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Private, public or hybrid – which cloud is right for your business?

Cloud computing is all about revolutionising the way businesses work by providing access to the infrastructure needed to run sophisticated applications with flexibility and agility. But there’s no single way to go about it. 

The choices available are frequently a source of confusion – is a private, public or hybrid cloud the best solution for your business? What are the strengths and weaknesses of each? 
All three cloud deployment options carry similar overarching benefits – reliability, performance, scalability and cost-effectiveness – but some options are inherently better suited to certain types of businesses, or businesses of a certain size.
Let’s weigh them up.

Private cloud 

Exclusive use on a dedicated private network means more visibility and control

A private cloud, also known as enterprise cloud, can exist on- or off-premises. Either way, computing resources are used exclusively by one organisation and maintained on a dedicated private network. This means the business is responsible for management and maintenance, but can easily customise its resources to meet specific IT needs. 
Private cloud affords a higher level of visibility and control, without many of the security concerns – real or perceived – that tend to be associated with the public cloud.
High cost of ownership; scalability and mobility could be challenging 
Private cloud is an expensive option because, over time, servers need to be replaced. Scalability can be impeded by the need to make further infrastructure investments if the cloud data centre is hosted on-premises. Private cloud can also make mobile accessibility more challenging.

Works best for:

  • Large businesses that need advanced data centre technologies

  • Companies that require highly robust security with direct control over IT workloads and underlying infrastructure

  • Highly regulated industries

Public cloud

Shared infrastructure means no maintenance and lower costs

With public cloud, a third-party provider is responsible for management and maintenance and your data is stored in their data centre. All infrastructure, hardware and software is owned by that provider and shared with other organisations.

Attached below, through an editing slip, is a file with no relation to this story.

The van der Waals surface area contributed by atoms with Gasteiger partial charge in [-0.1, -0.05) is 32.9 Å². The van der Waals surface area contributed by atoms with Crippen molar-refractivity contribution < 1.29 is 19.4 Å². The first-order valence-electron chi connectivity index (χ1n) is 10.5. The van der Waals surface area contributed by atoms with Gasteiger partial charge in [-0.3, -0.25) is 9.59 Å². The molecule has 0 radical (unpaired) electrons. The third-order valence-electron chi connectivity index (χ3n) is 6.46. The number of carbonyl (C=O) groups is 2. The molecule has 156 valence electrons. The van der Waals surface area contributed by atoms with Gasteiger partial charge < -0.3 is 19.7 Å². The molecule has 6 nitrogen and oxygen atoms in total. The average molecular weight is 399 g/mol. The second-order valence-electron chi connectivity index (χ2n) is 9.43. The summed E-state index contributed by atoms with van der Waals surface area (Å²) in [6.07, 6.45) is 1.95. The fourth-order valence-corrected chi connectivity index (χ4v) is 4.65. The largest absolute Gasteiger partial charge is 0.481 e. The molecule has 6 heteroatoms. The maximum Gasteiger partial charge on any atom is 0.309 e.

Public cloud offers high elasticity and easy scalability at very low cost, which is why it’s by far the most popular choice.

The reduced complexity and responsibility mean less pressure on your IT resources and, with flexible pricing based on usage, your organisations can focus IT investments elsewhere. 

Costs may rise; security could be a concern

The cost of ownership with public cloud can rise exponentially with large-scale usage for larger enterprises. It also doesn’t offer the required degree of security and immediate availability for mission-critical IT workloads.

Works best for:

  • Organisations with varying resource requirements

  • Software development and test environments

Hybrid cloud

Best of both

As the name implies, hybrid clouds combine private and public clouds to offer the best of both worlds. 

Data workloads and applications can be moved between the two environments for greater flexibility. You can run IT workloads in the private cloud, augmented by public cloud resources for additional capacity to cater for spikes in demand.

This option ensures reliability (with services spread across multiple data centres), improved security without compromising on scalability for less sensitive IT workloads, and the flexibility for policy-driven deployments for distributing workloads between private and public infrastructure based on requirements.

Complexity, control and costs may be a challenge

A hybrid cloud environment requires thorough integration and total compatibility across the organisation’s cloud infrastructure. This  can be problematic for public cloud environments where there’s no direct control. 

A hybrid model invariably introduces added complexity, which can also mean additional costs – although these can be offset by paying for additional public cloud capacity only when it’s required.

Ultimately, your decision to go with a public, private or hybrid cloud deployment depends on a range of factors. It’s important to carefully weigh up the strengths and drawbacks of each before making a decision, and get some expert guidance along the way. 

Dimension Data can provision the solution that works best for your business, including managed services, regardless of vendor or hardware. Find out more.